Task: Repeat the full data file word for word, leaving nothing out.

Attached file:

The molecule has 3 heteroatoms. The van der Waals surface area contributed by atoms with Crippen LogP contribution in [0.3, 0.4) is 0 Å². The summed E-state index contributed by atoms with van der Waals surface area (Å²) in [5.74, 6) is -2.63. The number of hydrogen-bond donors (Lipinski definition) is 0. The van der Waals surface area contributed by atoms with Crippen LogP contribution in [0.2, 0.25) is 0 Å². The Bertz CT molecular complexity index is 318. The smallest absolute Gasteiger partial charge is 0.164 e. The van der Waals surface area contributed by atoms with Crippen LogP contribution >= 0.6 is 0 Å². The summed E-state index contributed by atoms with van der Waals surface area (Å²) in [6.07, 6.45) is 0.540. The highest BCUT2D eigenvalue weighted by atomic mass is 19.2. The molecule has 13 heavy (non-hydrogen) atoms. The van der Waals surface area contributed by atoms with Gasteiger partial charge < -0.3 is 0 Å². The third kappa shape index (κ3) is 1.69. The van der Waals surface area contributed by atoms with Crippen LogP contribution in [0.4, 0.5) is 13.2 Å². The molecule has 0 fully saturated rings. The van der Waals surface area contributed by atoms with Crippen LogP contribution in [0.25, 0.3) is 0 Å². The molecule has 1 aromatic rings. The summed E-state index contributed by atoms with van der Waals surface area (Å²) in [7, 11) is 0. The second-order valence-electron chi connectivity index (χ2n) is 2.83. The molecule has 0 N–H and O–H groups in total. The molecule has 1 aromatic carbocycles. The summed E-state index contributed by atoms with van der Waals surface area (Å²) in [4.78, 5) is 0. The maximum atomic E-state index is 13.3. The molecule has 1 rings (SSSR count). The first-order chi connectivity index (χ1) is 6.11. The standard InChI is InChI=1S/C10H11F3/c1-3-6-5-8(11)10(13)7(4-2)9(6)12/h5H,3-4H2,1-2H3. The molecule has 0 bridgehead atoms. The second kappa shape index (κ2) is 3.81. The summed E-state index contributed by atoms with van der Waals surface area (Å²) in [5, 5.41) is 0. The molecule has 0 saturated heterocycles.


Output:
The molecule has 3 heteroatoms. The van der Waals surface area contributed by atoms with Crippen LogP contribution in [0.3, 0.4) is 0 Å². The summed E-state index contributed by atoms with van der Waals surface area (Å²) in [5.74, 6) is -2.63. The number of hydrogen-bond donors (Lipinski definition) is 0. The van der Waals surface area contributed by atoms with Crippen LogP contribution in [0.2, 0.25) is 0 Å². The Bertz CT molecular complexity index is 318. The smallest absolute Gasteiger partial charge is 0.164 e. The van der Waals surface area contributed by atoms with Crippen LogP contribution >= 0.6 is 0 Å². The summed E-state index contributed by atoms with van der Waals surface area (Å²) in [6.07, 6.45) is 0.540. The highest BCUT2D eigenvalue weighted by atomic mass is 19.2. The molecule has 13 heavy (non-hydrogen) atoms. The van der Waals surface area contributed by atoms with Gasteiger partial charge < -0.3 is 0 Å². The third kappa shape index (κ3) is 1.69. The van der Waals surface area contributed by atoms with Crippen LogP contribution in [0.4, 0.5) is 13.2 Å². The molecule has 0 fully saturated rings. The van der Waals surface area contributed by atoms with Crippen LogP contribution in [0.25, 0.3) is 0 Å². The molecule has 1 aromatic rings. The summed E-state index contributed by atoms with van der Waals surface area (Å²) in [7, 11) is 0. The second-order valence-electron chi connectivity index (χ2n) is 2.83. The molecule has 0 N–H and O–H groups in total. The molecule has 1 aromatic carbocycles. The summed E-state index contributed by atoms with van der Waals surface area (Å²) in [4.78, 5) is 0. The maximum atomic E-state index is 13.3. The molecule has 1 rings (SSSR count). The first-order chi connectivity index (χ1) is 6.11. The standard InChI is InChI=1S/C10H11F3/c1-3-6-5-8(11)10(13)7(4-2)9(6)12/h5H,3-4H2,1-2H3. The molecule has 0 bridgehead atoms. The second kappa shape index (κ2) is 3.81. The summed E-state index contributed by atoms with van der Waals surface area (Å²) in [5, 5.41) is 0. The molecule has 0 saturated heterocycles.